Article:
How could technology innovation impact the future of farm and ag labor? That was the focus on a workshop hosted recently by Washington State University at the Tri-Cities campus.
The workshop, “Labor and Automation Effects on Social Sustainability and Resilience in U.S. Agriculture,” was a split between presentations in a classroom setting and a field day. The program featured speakers from all around the world discussing technical innovations in agriculture, the economic impacts of new tech, and the social implications of innovation.
WSU Economic Sciences Professor Jill McCluskey.
“There's been a shortage of labor and it's only gotten worse. At the same time, we have a lot of researchers who are working on new ways to automate this. A lot of the agricultural labor work can be dangerous and can be menial and just hard. For the long term, for at least some of it, it's more sustainable to have some automation introduced into the system.”
During the workshop, WSU shared innovations in specialty crop harvesting technologies, and presented innovations in dairy technologies. Meat and dairy producers, according to WSU, have already looked into what technology routes could fill their labor shortages.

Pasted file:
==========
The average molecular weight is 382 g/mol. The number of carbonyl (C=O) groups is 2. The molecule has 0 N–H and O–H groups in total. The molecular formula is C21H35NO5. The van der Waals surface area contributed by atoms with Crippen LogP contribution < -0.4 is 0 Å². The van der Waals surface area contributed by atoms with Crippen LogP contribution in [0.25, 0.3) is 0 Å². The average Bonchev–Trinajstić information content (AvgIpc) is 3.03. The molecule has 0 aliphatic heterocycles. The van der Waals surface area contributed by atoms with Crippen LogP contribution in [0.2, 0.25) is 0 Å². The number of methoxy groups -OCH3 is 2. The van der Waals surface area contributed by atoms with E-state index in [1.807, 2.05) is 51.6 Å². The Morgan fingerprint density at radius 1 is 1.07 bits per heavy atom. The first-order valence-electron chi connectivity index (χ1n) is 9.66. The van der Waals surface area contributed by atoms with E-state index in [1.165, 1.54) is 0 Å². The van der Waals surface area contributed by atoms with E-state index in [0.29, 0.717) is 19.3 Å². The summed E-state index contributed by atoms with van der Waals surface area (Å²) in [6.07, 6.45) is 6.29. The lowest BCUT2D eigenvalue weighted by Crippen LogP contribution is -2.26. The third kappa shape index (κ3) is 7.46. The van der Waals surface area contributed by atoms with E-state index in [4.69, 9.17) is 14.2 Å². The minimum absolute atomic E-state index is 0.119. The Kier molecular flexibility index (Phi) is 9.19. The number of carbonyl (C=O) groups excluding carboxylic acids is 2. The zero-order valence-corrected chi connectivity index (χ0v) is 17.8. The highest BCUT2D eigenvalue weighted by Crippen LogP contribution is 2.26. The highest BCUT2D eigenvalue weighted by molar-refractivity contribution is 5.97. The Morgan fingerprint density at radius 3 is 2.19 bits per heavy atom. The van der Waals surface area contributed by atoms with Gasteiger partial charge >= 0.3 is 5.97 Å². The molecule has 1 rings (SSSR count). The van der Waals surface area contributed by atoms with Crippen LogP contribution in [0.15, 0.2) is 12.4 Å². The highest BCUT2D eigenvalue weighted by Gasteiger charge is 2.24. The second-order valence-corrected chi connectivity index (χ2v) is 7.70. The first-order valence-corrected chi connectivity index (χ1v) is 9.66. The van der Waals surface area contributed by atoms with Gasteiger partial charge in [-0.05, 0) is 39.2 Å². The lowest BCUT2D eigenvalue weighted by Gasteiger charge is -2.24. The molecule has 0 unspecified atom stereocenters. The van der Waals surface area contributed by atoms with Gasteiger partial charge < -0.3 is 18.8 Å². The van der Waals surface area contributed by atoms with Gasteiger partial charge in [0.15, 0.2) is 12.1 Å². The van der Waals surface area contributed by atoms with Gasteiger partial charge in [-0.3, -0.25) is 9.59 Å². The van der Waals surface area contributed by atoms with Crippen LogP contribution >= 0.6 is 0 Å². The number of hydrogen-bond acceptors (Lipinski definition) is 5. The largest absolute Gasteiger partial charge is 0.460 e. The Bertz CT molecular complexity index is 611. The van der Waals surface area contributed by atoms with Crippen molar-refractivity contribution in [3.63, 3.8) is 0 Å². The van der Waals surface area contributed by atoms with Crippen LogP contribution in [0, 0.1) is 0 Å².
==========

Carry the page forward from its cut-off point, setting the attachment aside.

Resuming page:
McCluskey noted that all perspectives are vital in this ongoing discussion.
“This will be a successful event if we can have different perspectives represented and discussed and we can better understand the issues in both scientific and engineering breakthroughs that are going on with the researchers at universities and the Tree Fruit Research Commission. Also, to understand the worker side and some of the important challenges and issues that are going on there, to understand from the industry side, from the producer side, to understand what their challenges are and what they need.”
The program featured other speakers from the University of California-Berkeley, Penn State University and Montana State University.